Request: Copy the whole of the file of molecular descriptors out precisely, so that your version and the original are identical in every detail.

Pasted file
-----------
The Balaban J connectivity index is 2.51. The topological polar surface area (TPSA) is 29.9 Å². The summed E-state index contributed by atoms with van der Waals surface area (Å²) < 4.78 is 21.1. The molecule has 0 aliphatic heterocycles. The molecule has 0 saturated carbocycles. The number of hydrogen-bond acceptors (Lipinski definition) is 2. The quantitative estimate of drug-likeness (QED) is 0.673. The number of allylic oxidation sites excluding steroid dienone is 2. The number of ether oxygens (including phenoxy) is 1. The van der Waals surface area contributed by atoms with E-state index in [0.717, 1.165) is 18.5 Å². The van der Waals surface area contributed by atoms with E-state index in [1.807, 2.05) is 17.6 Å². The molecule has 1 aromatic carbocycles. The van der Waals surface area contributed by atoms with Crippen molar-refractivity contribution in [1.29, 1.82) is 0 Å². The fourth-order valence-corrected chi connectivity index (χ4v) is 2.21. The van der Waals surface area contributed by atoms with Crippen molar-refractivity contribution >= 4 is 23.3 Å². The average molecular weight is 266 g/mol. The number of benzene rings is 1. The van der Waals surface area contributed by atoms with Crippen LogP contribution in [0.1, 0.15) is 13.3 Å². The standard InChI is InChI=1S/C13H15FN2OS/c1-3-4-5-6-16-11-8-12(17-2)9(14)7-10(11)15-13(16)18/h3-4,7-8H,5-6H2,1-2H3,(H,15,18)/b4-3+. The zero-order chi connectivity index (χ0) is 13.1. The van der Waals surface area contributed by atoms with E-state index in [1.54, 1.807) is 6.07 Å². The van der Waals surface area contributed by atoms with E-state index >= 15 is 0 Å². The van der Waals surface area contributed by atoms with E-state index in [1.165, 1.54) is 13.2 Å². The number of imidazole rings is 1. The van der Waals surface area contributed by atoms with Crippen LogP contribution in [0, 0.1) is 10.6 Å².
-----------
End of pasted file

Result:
The Balaban J connectivity index is 2.51. The topological polar surface area (TPSA) is 29.9 Å². The summed E-state index contributed by atoms with van der Waals surface area (Å²) < 4.78 is 21.1. The molecule has 0 aliphatic heterocycles. The molecule has 0 saturated carbocycles. The number of hydrogen-bond acceptors (Lipinski definition) is 2. The quantitative estimate of drug-likeness (QED) is 0.673. The number of allylic oxidation sites excluding steroid dienone is 2. The number of ether oxygens (including phenoxy) is 1. The van der Waals surface area contributed by atoms with E-state index in [0.717, 1.165) is 18.5 Å². The van der Waals surface area contributed by atoms with E-state index in [1.807, 2.05) is 17.6 Å². The molecule has 1 aromatic carbocycles. The van der Waals surface area contributed by atoms with Crippen molar-refractivity contribution in [1.29, 1.82) is 0 Å². The fourth-order valence-corrected chi connectivity index (χ4v) is 2.21. The van der Waals surface area contributed by atoms with Crippen molar-refractivity contribution >= 4 is 23.3 Å². The average molecular weight is 266 g/mol. The number of benzene rings is 1. The van der Waals surface area contributed by atoms with Crippen LogP contribution in [0.1, 0.15) is 13.3 Å². The standard InChI is InChI=1S/C13H15FN2OS/c1-3-4-5-6-16-11-8-12(17-2)9(14)7-10(11)15-13(16)18/h3-4,7-8H,5-6H2,1-2H3,(H,15,18)/b4-3+. The zero-order chi connectivity index (χ0) is 13.1. The van der Waals surface area contributed by atoms with E-state index in [1.54, 1.807) is 6.07 Å². The van der Waals surface area contributed by atoms with E-state index >= 15 is 0 Å². The van der Waals surface area contributed by atoms with E-state index in [1.165, 1.54) is 13.2 Å². The number of imidazole rings is 1. The van der Waals surface area contributed by atoms with Crippen LogP contribution in [0, 0.1) is 10.6 Å².